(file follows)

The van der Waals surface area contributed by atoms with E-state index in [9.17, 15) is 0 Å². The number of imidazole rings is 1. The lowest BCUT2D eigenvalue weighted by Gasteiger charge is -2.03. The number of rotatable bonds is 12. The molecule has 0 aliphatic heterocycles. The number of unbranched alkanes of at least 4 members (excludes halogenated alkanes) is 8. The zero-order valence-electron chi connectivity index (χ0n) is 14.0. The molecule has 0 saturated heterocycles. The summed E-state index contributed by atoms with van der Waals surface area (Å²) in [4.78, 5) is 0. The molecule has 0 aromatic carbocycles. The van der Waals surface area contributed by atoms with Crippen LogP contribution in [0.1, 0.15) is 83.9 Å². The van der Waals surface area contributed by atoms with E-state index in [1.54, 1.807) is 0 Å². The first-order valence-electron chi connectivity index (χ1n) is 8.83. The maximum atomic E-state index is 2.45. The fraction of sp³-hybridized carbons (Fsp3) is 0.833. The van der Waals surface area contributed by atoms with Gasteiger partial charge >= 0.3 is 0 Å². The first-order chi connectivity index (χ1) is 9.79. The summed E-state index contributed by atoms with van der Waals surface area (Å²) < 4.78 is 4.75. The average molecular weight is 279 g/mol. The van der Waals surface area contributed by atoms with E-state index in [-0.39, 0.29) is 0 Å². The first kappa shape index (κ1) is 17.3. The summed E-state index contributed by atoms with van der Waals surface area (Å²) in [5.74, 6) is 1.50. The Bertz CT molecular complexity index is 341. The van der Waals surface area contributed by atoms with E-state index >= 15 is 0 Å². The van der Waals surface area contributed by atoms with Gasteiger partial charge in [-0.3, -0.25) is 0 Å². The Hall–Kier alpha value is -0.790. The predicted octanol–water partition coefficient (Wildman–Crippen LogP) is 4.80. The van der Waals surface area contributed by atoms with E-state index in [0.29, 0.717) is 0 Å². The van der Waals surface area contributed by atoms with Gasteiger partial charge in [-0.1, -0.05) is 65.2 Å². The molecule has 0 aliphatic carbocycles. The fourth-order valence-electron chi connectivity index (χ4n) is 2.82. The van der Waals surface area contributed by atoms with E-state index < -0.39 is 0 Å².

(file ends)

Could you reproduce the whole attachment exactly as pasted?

The van der Waals surface area contributed by atoms with E-state index in [9.17, 15) is 0 Å². The number of imidazole rings is 1. The lowest BCUT2D eigenvalue weighted by Gasteiger charge is -2.03. The number of rotatable bonds is 12. The molecule has 0 aliphatic heterocycles. The number of unbranched alkanes of at least 4 members (excludes halogenated alkanes) is 8. The zero-order valence-electron chi connectivity index (χ0n) is 14.0. The molecule has 0 saturated heterocycles. The summed E-state index contributed by atoms with van der Waals surface area (Å²) in [4.78, 5) is 0. The molecule has 0 aromatic carbocycles. The van der Waals surface area contributed by atoms with Crippen LogP contribution in [0.1, 0.15) is 83.9 Å². The van der Waals surface area contributed by atoms with E-state index in [1.54, 1.807) is 0 Å². The first-order valence-electron chi connectivity index (χ1n) is 8.83. The maximum atomic E-state index is 2.45. The fraction of sp³-hybridized carbons (Fsp3) is 0.833. The van der Waals surface area contributed by atoms with Gasteiger partial charge >= 0.3 is 0 Å². The first-order chi connectivity index (χ1) is 9.79. The summed E-state index contributed by atoms with van der Waals surface area (Å²) < 4.78 is 4.75. The average molecular weight is 279 g/mol. The van der Waals surface area contributed by atoms with E-state index in [-0.39, 0.29) is 0 Å². The first kappa shape index (κ1) is 17.3. The summed E-state index contributed by atoms with van der Waals surface area (Å²) in [5.74, 6) is 1.50. The Bertz CT molecular complexity index is 341. The van der Waals surface area contributed by atoms with E-state index >= 15 is 0 Å². The van der Waals surface area contributed by atoms with Gasteiger partial charge in [-0.3, -0.25) is 0 Å². The Hall–Kier alpha value is -0.790. The predicted octanol–water partition coefficient (Wildman–Crippen LogP) is 4.80. The van der Waals surface area contributed by atoms with E-state index in [0.29, 0.717) is 0 Å². The van der Waals surface area contributed by atoms with Gasteiger partial charge in [-0.1, -0.05) is 65.2 Å². The molecule has 0 aliphatic carbocycles. The fourth-order valence-electron chi connectivity index (χ4n) is 2.82. The van der Waals surface area contributed by atoms with E-state index < -0.39 is 0 Å².